Rather, their Frequent Flyer program consisted of fasting from 7.00 am on the day of an afternoon admission for their EUA and any other treatment required to control their disease. This included tolerating multiple instillations of painful eye drops that stung like soap in their eyes. Their parents would then patiently wait for hours on end, just hoping the news would be good. And that was before any invasive procedures or treatments were endured. These children regularly suffered this process until they were at least 5 years of age, only to continue regular clinical review, for a lifetime.

Little did I know this serendipitous moment of being asked to undertake a clerical task would in fact be the beginning of an incredible life-changing journey…

The South-Eastern Australia Retinoblastoma Service

Since the mid-1980s, our Retinoblastoma Service has cared for all children with a retinoblastoma diagnosis living in the state of Victoria, on the southern border of New South Wales, and on the small island of Tasmania to the south. The RCH is currently the only centre in Australia offering intra-arterial chemotherapy to suitable patients, and in the last 10 years, my role has expanded to include co-ordinating the care of children from Queensland, New South Wales and South Australia to receive this treatment in our hospital.

As I settled into this administrative role, I tried to find better, more efficient ways to accomplish the necessary work. My first question: Why does everyone have to arrive at the same time, 12:00 midday, when we knew full well they could not all be seen then? Surely, we could stagger their arrival? And what about their fasting? If a child needs to fast for 6 hours before surgery, then why was the last child on the list fasting for 9 hours? Couldn’t we adjust their fasting too?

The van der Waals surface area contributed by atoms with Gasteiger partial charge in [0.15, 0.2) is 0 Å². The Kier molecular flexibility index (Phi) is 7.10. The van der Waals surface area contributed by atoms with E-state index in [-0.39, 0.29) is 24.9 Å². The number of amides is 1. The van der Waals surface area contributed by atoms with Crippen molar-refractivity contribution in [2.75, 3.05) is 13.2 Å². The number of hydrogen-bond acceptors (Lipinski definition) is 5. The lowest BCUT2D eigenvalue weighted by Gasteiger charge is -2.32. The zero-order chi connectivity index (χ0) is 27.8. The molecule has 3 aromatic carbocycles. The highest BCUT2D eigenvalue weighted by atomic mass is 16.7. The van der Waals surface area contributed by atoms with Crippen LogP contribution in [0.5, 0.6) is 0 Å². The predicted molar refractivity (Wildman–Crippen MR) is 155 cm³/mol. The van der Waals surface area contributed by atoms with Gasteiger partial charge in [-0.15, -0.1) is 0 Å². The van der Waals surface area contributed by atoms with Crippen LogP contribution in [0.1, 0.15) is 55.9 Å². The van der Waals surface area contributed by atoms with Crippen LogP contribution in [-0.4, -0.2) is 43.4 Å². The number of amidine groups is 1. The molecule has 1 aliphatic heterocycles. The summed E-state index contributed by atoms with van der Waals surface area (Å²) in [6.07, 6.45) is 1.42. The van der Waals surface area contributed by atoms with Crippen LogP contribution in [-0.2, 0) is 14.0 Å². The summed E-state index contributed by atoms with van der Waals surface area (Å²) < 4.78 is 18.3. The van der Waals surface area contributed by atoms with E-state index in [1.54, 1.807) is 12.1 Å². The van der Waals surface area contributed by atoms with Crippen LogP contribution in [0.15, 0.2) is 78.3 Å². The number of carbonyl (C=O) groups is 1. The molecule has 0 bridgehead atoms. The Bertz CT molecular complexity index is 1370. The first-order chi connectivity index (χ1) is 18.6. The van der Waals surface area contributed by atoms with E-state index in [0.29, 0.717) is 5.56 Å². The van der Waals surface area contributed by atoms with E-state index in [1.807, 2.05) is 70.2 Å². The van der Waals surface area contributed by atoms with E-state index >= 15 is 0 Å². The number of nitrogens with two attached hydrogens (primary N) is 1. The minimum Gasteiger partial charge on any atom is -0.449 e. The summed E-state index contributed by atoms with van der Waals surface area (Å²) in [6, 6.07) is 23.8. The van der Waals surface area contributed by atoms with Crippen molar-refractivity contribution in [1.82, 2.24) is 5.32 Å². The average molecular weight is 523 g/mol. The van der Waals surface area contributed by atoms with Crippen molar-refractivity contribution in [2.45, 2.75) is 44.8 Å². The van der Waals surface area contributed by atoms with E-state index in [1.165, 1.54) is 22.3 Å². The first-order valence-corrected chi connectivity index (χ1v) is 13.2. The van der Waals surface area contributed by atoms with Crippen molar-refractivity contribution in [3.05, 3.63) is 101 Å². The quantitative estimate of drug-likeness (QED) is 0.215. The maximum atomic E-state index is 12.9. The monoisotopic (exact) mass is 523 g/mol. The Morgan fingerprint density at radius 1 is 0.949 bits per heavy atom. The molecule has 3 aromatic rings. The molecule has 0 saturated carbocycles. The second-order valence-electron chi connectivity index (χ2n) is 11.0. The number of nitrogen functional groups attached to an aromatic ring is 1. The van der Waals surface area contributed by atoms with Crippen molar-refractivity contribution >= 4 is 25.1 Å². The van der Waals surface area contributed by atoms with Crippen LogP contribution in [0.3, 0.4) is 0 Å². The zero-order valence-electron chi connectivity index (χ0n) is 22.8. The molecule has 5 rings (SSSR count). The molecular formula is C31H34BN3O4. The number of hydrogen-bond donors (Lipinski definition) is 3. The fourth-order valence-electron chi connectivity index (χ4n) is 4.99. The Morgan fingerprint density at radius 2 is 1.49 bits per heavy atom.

So this was the first thing I ever changed, and it was at this point I no longer saw myself as an administrator, but rather a co-ordinator of care. Each month, after booking all the children who needed to be seen, I carefully considered the order in which they would be scheduled. I then staggered their arrival time and their fasting instructions in hope of mitigating to some small degree the distress the family might experience, and reducing the length of time the child would fast for.

So many factors needed to be considered: how old was the child? How far away did they live from the hospital? What procedures or treatments might they require this month? Yes, it took time, but it seemed such an obvious and simple thing to do – so I did it.

We Can Do More When We Work Together

I started to think outside the square: what other procedures could we arrange under the one admission? Dressing changes? Immunizations? Blood draws? Surgical removal of the Central Venous Access Device? Prosthetic eye fittings? Ear Nose and Throat procedures? Dental clean and scale? MRI? Nasogastric tube exchange? The list was endless, and if there was time on our operating list to do additional procedures under the same anaesthetic, then didn’t it make sense to make it happen?